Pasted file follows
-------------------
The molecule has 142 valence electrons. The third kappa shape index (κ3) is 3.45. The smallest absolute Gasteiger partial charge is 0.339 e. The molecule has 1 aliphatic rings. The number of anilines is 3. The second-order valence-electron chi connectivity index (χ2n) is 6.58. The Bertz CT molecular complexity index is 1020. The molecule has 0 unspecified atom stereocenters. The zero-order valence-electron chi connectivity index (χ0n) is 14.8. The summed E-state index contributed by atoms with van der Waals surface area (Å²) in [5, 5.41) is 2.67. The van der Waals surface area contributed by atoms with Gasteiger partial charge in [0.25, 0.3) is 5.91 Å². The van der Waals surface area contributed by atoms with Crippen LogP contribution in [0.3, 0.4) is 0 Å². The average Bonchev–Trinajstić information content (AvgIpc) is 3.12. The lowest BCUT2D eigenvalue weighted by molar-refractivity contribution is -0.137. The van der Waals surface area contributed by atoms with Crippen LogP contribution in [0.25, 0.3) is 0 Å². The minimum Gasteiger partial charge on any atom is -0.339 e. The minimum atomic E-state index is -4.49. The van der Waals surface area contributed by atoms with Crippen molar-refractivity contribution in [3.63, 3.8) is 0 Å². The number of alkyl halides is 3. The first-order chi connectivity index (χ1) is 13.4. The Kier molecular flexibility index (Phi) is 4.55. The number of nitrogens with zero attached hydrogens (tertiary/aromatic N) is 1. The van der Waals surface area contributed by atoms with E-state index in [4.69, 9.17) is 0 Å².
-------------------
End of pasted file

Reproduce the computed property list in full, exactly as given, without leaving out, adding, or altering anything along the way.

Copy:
The molecule has 142 valence electrons. The third kappa shape index (κ3) is 3.45. The smallest absolute Gasteiger partial charge is 0.339 e. The molecule has 1 aliphatic rings. The number of anilines is 3. The second-order valence-electron chi connectivity index (χ2n) is 6.58. The Bertz CT molecular complexity index is 1020. The molecule has 0 unspecified atom stereocenters. The zero-order valence-electron chi connectivity index (χ0n) is 14.8. The summed E-state index contributed by atoms with van der Waals surface area (Å²) in [5, 5.41) is 2.67. The van der Waals surface area contributed by atoms with Gasteiger partial charge in [0.25, 0.3) is 5.91 Å². The van der Waals surface area contributed by atoms with Crippen LogP contribution in [0.3, 0.4) is 0 Å². The average Bonchev–Trinajstić information content (AvgIpc) is 3.12. The lowest BCUT2D eigenvalue weighted by molar-refractivity contribution is -0.137. The van der Waals surface area contributed by atoms with Crippen LogP contribution in [0.25, 0.3) is 0 Å². The minimum Gasteiger partial charge on any atom is -0.339 e. The minimum atomic E-state index is -4.49. The van der Waals surface area contributed by atoms with Crippen molar-refractivity contribution in [3.63, 3.8) is 0 Å². The number of alkyl halides is 3. The first-order chi connectivity index (χ1) is 13.4. The Kier molecular flexibility index (Phi) is 4.55. The number of nitrogens with zero attached hydrogens (tertiary/aromatic N) is 1. The van der Waals surface area contributed by atoms with E-state index in [4.69, 9.17) is 0 Å².